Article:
Your Social Media Manager May Be Ready to Quit

Plenty of digital-first jobs in the knowledge economy have seen reports of burned out employees over the last few years. But perhaps none more than social media managers. The role of a social media manager, sometimes referred to as a quintessentially millennial job, is one that can be “always on” by nature, requires a myriad of different skills and often doesn’t pay well. Turnover is often high. While I recommend speaking directly with your social team about their specific concerns, here are a few key places to start.

Difficulty finding work/life balance

Social media users can be online at any hour of the day or night, and on average, they spend more than two hours each day on social platforms. While scheduling platforms like Later or Hootsuite can help with scheduling posts in advance, engagement and community building requires real-time responsiveness from a human being.

If a potential customer comments on your business’s Instagram post asking a timely question such as “when does the sale last until?” or “I have a problem, how can I contact customer service?” it is in your best interest for the social team/person to be able to respond quickly. So you make sure they do. Their personal social accounts are linked to company accounts, which they’ll already have downloaded on their phones. What’s a few minutes here and there to respond to an important customer concern?

It takes “my boss emails me after hours” to a new level. If a social media manager ignores or misses something on a brand social account, it makes the whole company look bad. Not just the social media manager. Many social pros consider their work day to be never ending, which can quickly lead to burnout.

Lack of assistance and respect for one’s time

One of the most common phrases I have seen in job postings for social media roles is “someone who can wear many hats.” Social media moves fast and changes often. Social pros are often expected to be skilled in copywriting, graphic design, video/audio editing, data analysis, and more. In the past, these areas may have all fallen into different jobs. Now they are routinely done by one person or a small team.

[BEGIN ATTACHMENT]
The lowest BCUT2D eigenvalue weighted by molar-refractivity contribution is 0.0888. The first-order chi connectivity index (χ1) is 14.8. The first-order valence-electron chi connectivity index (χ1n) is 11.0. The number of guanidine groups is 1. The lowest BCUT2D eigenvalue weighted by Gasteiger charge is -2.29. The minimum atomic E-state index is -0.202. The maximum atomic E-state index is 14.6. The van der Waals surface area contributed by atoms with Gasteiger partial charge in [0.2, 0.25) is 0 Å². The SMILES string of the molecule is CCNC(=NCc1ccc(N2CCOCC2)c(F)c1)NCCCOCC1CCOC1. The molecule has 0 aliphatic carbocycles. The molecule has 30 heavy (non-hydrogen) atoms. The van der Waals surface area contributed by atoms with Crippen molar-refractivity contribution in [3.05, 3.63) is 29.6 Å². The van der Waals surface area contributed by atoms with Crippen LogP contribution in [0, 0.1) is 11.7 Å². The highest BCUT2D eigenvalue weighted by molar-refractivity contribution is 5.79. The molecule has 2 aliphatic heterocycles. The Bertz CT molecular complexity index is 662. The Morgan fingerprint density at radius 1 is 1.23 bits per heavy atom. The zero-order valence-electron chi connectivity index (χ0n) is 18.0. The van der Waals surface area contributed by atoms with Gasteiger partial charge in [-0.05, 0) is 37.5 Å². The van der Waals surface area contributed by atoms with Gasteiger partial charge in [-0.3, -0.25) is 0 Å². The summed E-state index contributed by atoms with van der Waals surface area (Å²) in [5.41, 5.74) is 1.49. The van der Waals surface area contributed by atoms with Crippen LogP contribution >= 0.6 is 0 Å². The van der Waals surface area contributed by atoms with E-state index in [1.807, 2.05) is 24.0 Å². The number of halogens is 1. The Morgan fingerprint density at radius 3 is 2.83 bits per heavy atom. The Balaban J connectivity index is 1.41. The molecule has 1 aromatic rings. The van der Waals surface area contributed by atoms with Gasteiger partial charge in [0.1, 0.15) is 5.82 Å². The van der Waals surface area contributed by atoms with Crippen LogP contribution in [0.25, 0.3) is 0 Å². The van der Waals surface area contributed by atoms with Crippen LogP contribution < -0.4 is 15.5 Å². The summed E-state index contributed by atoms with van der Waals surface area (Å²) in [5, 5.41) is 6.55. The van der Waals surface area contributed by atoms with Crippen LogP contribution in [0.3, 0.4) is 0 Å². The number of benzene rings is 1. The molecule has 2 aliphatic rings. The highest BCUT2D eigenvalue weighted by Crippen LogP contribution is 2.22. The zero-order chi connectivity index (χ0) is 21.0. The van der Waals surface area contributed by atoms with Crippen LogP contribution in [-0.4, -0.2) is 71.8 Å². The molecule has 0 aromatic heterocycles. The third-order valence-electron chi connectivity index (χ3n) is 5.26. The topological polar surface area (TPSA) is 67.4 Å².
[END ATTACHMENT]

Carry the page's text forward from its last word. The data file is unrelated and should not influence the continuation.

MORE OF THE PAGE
Performing this many types of tasks daily requires exemplary time management skills. Switching between them can wreck focus and make it difficult to think deeply and creatively about strategy. Your social media team may feel under appreciated, especially because many companies refuse to let die the running joke that their social accounts are run by an intern. Maybe that was the case in 2013, but times have changed. So should the respect given to the social media department.

Low pay

In the same vein, social media roles typically don’t pay well considering how much responsibility the department has in managing a brand’s image and communicating directly with customers. The national average salary for a Social Media Manager is $55,117 per year according to Glassdoor. That may seem like a reasonable figure, but when you consider how much time is often spent working after hours and the skills required to excel at the job, it’s a mismatch. That is also the average. I made less than $30,000 per year as a social media coordinator in Pittsburgh from 2017 to 2020. Social jobs are also disproportionately held by women, which, coupled with the low pay, has led to the field being named the “Pink Ghetto.”

Here’s what you can do

The most direct way you can improve employee retention on the social team is to increase headcount. Most brands want to have a presence on many different social platforms, and managing that can quickly become a complex and massive workload. If growing the team isn’t an option, though, there are other ways management can help.

Provide clear guidelines and expectations

Help your social team, especially junior members, figure out what success looks like by outlining exactly what is expected of them and what is not. What constitutes an “emergency” on social media, and how should they respond? Go over some possible scenarios and a best course of action in each. If possible, stagger the schedules of the team so that someone can be available during more hours of the day without any one person being spread too thin.

Make social help a priority for other teams

If your business has a designer or design department, be sure they are considering social needs, so that the social media team doesn’t have to create their own assets. Allow the social team to easily communicate with your customer service team to get any questions answered quickly. Could the marketing team help with social copy for some campaigns? Social media can touch almost every part of your business, so every part of your business should be interested in doing the best work on social media.

The opinions expressed here by Inc.com columnists are their own, not those of Inc.com.

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